There’s a lot of talk these days about transforming company culture. But let’s define our terms. What exactly do we mean by the culture of a company? For it’s certainly not culture in the way we usually mean it: we’re not talking about works of creative expression here. After all, depending on your industry, works of creative expression are commodified.
One way of looking at it is that, by ‘company culture’, we’re talking about the play of interpersonal dynamics and the extent to which emotion and wellness are valued in a workplace.
Now, these are tricky things to track. In an environment where measurable elements like profit and output have traditionally been by far the most important considerations, more nebulous phenomena like interpersonal dynamics, emotion and wellness have taken a back seat.
But while they cannot be measured (staff surveys notwithstanding; more about them later), they are undoubtedly felt. And in a world where, more and more, greater emphasis is rightly being placed on our internal worlds, the fact that they are felt can no longer be easily ignored by business leaders.
As a leader, being charged with achieving measurable goals comes with the territory. But this is a new kind of challenge. Workplace culture is nebulous, and dealing with the nebulous is never easy.
Actually – correction – dealing with the nebulous can seem easy. It doesn’t lend itself to tracking, after all. When something cannot easily be measured, it’s also not easy to find out that you’re getting it wrong. You might only find out when it’s far, far too late: when good people start resigning; when people are signed off sick; when you notice you’re not getting many really excellent candidates applying to work for you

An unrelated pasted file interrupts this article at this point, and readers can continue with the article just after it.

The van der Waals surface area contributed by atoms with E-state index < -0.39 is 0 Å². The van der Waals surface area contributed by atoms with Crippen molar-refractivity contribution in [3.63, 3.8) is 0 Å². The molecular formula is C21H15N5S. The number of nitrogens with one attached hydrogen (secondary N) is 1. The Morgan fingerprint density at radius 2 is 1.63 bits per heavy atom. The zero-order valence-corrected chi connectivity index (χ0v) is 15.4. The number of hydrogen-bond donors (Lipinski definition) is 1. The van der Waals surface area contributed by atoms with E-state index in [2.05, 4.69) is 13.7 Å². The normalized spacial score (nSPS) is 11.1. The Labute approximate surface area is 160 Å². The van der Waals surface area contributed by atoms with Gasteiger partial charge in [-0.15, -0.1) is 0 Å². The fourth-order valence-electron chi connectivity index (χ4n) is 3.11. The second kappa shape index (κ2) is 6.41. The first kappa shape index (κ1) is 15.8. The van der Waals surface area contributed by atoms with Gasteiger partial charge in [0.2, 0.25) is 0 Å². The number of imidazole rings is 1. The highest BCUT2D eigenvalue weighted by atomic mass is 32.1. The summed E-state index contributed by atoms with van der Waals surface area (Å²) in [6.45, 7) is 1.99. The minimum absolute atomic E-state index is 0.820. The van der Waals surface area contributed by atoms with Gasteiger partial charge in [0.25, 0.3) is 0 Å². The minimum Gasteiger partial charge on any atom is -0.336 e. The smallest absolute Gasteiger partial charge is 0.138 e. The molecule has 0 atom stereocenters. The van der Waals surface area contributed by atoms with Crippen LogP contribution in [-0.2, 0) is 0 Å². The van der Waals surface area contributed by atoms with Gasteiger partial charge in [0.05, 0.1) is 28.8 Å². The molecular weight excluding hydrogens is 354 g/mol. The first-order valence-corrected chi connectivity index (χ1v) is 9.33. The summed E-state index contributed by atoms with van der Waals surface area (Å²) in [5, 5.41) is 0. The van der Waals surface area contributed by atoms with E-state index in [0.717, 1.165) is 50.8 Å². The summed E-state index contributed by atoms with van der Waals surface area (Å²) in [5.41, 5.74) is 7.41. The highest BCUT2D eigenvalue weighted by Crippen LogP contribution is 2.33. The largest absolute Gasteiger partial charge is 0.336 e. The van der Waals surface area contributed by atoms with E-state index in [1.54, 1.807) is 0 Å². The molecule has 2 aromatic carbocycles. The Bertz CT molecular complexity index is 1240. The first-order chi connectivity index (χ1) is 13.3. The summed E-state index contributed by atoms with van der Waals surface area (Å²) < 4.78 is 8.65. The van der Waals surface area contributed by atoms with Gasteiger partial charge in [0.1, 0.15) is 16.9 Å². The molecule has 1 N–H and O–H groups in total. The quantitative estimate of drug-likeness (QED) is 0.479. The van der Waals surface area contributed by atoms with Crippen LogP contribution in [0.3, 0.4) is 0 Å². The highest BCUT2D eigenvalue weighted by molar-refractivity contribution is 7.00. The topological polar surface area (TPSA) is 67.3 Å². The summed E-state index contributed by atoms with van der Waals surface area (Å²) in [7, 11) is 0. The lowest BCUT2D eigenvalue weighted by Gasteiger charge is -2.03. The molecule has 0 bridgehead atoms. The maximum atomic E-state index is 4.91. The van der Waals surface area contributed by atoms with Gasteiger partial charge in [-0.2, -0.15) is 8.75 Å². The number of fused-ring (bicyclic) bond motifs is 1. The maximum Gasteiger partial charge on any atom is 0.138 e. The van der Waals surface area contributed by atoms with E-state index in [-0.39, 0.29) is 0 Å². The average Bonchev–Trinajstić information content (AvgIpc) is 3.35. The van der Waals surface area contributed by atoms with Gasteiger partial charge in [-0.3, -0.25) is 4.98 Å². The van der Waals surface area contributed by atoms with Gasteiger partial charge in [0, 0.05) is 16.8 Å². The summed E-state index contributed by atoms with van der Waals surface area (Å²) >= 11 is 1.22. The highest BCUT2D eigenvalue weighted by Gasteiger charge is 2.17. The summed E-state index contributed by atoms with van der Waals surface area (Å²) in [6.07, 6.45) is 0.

We can very casually pay lip service to things like wellness. We can do an anonymous staff survey, set up focus groups, offer wellness initiatives and make grand pronouncements about how being a great place to work is at the core of our business. We can produce a set of company values. Yet because the likes of wellness cannot be measured definitely, it’s easy to set initiatives up and then wash our hands of them, thinking ‘That’ll do.’
But paying lip service to culture transformation is even worse, arguably, than simply ignoring company culture entirely. If your workforce notices you’ve done this, you’ll introduce resentment into the mix. And that’s a very toxic ingredient. One part of what leads to workplace toxicity is the sense of gut-wrenching disconnect between a company’s public statements about its culture (whether to staff or to the wider world) and the reality as that culture is experienced in-house.
What this comes down to is that cultural transformation has to be constantly nurtured and it has to be nurtured – and seen to be nurtured – by those at the very top of the business. Work projects can be delegated; they can be left for a quarter and then picked up again. Company culture is not this kind of work project; it is the invisible network of interpersonal dynamics that pulsates through your workplace. And it is never on standby.